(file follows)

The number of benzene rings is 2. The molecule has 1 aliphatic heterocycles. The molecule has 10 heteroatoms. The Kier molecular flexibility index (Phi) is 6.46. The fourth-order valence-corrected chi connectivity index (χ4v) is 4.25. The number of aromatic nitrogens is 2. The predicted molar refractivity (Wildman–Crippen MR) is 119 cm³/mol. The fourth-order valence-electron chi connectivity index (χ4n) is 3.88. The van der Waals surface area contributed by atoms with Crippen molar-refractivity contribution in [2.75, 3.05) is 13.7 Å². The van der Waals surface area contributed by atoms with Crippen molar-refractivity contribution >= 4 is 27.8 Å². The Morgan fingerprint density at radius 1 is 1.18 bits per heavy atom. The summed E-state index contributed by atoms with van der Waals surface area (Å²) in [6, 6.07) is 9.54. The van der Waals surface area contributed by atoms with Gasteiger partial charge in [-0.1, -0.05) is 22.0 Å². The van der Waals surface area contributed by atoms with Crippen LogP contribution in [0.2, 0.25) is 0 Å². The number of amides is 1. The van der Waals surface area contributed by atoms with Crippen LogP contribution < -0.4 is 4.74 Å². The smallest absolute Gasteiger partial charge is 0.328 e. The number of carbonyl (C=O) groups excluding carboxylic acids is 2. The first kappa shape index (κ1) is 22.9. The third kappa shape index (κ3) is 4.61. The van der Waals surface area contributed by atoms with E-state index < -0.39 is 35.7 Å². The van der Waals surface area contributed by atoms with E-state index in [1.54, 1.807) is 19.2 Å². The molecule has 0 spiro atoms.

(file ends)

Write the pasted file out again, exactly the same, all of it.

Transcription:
The number of benzene rings is 2. The molecule has 1 aliphatic heterocycles. The molecule has 10 heteroatoms. The Kier molecular flexibility index (Phi) is 6.46. The fourth-order valence-corrected chi connectivity index (χ4v) is 4.25. The number of aromatic nitrogens is 2. The predicted molar refractivity (Wildman–Crippen MR) is 119 cm³/mol. The fourth-order valence-electron chi connectivity index (χ4n) is 3.88. The van der Waals surface area contributed by atoms with Crippen molar-refractivity contribution in [2.75, 3.05) is 13.7 Å². The van der Waals surface area contributed by atoms with Crippen molar-refractivity contribution >= 4 is 27.8 Å². The Morgan fingerprint density at radius 1 is 1.18 bits per heavy atom. The summed E-state index contributed by atoms with van der Waals surface area (Å²) in [6, 6.07) is 9.54. The van der Waals surface area contributed by atoms with Gasteiger partial charge in [-0.1, -0.05) is 22.0 Å². The van der Waals surface area contributed by atoms with Crippen LogP contribution in [0.2, 0.25) is 0 Å². The number of amides is 1. The van der Waals surface area contributed by atoms with Crippen LogP contribution < -0.4 is 4.74 Å². The smallest absolute Gasteiger partial charge is 0.328 e. The number of carbonyl (C=O) groups excluding carboxylic acids is 2. The first kappa shape index (κ1) is 22.9. The third kappa shape index (κ3) is 4.61. The van der Waals surface area contributed by atoms with E-state index < -0.39 is 35.7 Å². The van der Waals surface area contributed by atoms with E-state index in [1.54, 1.807) is 19.2 Å². The molecule has 0 spiro atoms.